Universal Declaration of River Rights (Draft)
Also available at: https://www.earthlawcenter.org/river-rights/

PREAMBLE

Acknowledging that rivers are essential to all life by supporting a wondrous diversity of species and ecosystems, feeding wetlands and other aquatic habitats with abundant water, delivering life-giving nutrients to coastal estuaries and the oceans, carrying sediments to river deltas teeming with life, and performing other essential ecological functions,

Aware that rivers also play a vital role in the functioning of Earth’s hydrologic cycle, and that the viability of rivers to play this role depends on numerous factors, including the maintenance of surrounding river catchments, floodplains, and wetlands,

Recognizing the absolute dependence of people on rivers and water-based systems, which support human life by providing us with clean and bountiful water for drinking and sanitation, fertile soil, food sources for billions of people, recreation, cultural uses, and nourishment of the human spirit, as they have done since the beginning of human civilization,

Alarmed that humans have caused the significant pollution of rivers worldwide, including with organic matter from wastewater and sewage, plastic waste, pathogens and nutrients from agriculture, and contaminants from industry, in addition to many other forms and sources of pollution, with resulting declines in aquatic health and biodiversity, as well as extensive negative human health impacts,

Concerned that excessive waterway diversions and groundwater withdrawals have significantly reduced flows in rivers worldwide, with many waterways now running completely dry, despite scientific consensus that adequate flows are fundamental to the survival of river ecosystems and serve as the lifeblood of many river-dependent freshwater and riparian ecosystems,

Further concerned that humans have caused widescale physical changes to rivers through dams and other infrastructure, which includes the construction of over 57,000 large dams worldwide that impact over two-thirds of all rivers, resulting in fragmented habitats, reduced biodiversity, imperiled fish populations, exacerbated climate change, and retained sediment and nutrients that are fundamental to downstream ecosystem health,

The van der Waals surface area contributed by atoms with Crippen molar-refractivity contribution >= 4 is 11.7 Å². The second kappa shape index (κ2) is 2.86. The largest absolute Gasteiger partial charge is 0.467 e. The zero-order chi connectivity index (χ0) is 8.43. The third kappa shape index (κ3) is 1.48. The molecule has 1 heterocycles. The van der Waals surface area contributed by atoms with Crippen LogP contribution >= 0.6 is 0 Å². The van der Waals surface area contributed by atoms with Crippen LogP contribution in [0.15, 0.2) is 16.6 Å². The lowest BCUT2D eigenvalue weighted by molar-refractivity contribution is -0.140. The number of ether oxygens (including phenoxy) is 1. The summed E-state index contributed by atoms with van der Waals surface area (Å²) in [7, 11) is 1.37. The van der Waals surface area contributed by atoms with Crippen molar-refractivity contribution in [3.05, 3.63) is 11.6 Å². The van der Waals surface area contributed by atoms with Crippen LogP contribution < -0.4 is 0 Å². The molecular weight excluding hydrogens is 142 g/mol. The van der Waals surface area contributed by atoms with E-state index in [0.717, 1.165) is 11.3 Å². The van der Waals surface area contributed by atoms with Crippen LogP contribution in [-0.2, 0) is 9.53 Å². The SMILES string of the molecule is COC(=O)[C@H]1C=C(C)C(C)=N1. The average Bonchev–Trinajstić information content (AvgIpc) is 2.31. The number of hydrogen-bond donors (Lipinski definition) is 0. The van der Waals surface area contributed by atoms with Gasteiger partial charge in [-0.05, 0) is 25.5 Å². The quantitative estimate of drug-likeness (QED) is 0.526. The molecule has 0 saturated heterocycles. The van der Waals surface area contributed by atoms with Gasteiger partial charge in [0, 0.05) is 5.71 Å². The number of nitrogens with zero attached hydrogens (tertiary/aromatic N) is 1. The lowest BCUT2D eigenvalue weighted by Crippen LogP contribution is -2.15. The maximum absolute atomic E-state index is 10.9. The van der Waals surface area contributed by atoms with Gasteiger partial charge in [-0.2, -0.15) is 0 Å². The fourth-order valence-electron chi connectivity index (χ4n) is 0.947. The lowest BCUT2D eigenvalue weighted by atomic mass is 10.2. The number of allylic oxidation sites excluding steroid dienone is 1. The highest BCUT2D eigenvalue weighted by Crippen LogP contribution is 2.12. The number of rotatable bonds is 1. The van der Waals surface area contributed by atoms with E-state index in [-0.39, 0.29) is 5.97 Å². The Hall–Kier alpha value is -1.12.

Finding that national and international laws pertaining to waterways are vastly inadequate to protect the integral health of rivers and river basins alike, and that these laws also fail to ensure current and future generations of humans and other species as well as ecosystems with adequate supplies of clean water to meet their basic needs,

Aware that all people, including indigenous communities and other local communities of all spiritual faiths, have long held through their traditions, religions, customs, and laws that nature (often called “Mother Earth”) is a rights-bearing entity, and that rivers in particular are sacred entities possessing their own fundamental rights,

Cognizant that the degradation and exploitation of rivers is not only an environmental issue, but also a rights concern for indigenous peoples and other local communities, as the destruction of rivers threatens the very existence and way of life of those who rely upon river systems for their well-being,

Guided by the growing number of governments worldwide that seek to reverse the ongoing trend of global environmental degradation by recognizing and enforcing nature’s inherent rights, including through a constitutional amendment in Ecuador,[1] two national laws in the Plurinational State of Bolivia, [2][3] a new constitution of Mexico City,[4] and dozens of rights of nature ordinances in the United States,[5]

Further guided by the growing legal recognition of the inherent rights of rivers, including through a New Zealand treaty recognizing the Whanganui River (or “Te Awa Tupua”) as “an indivisible and living whole” and “a legal person,” with appointed guardians to represent the River’s interests;[6] a Uttarakhand High Court decision declaring the Ganga (or “Ganges”) and Yamuna Rivers as “having the status of a legal person … in order to preserve and conserve them”;[7] a Colombia Constitutional Court decision ruling that the Atrato River basin possesses rights to “protection, conservation, maintenance, and restoration” and a right to be free from pollution and destruction;[8] and an Ecuadorian Provincial Court ruling enforcing the constitutional rights of the Vilcabamba River and calling for its remediation and rehabilitation,[9]

Convinced that recognizing the rights of nature, and in particular recognizing those river rights contained in this Declaration, will foster the creation of a new legal and social paradigm based on living in harmony with nature and respecting both the rights of nature and human rights, particularly with reference to the urgent needs of indigenous communities and the ecosystems they have long protected,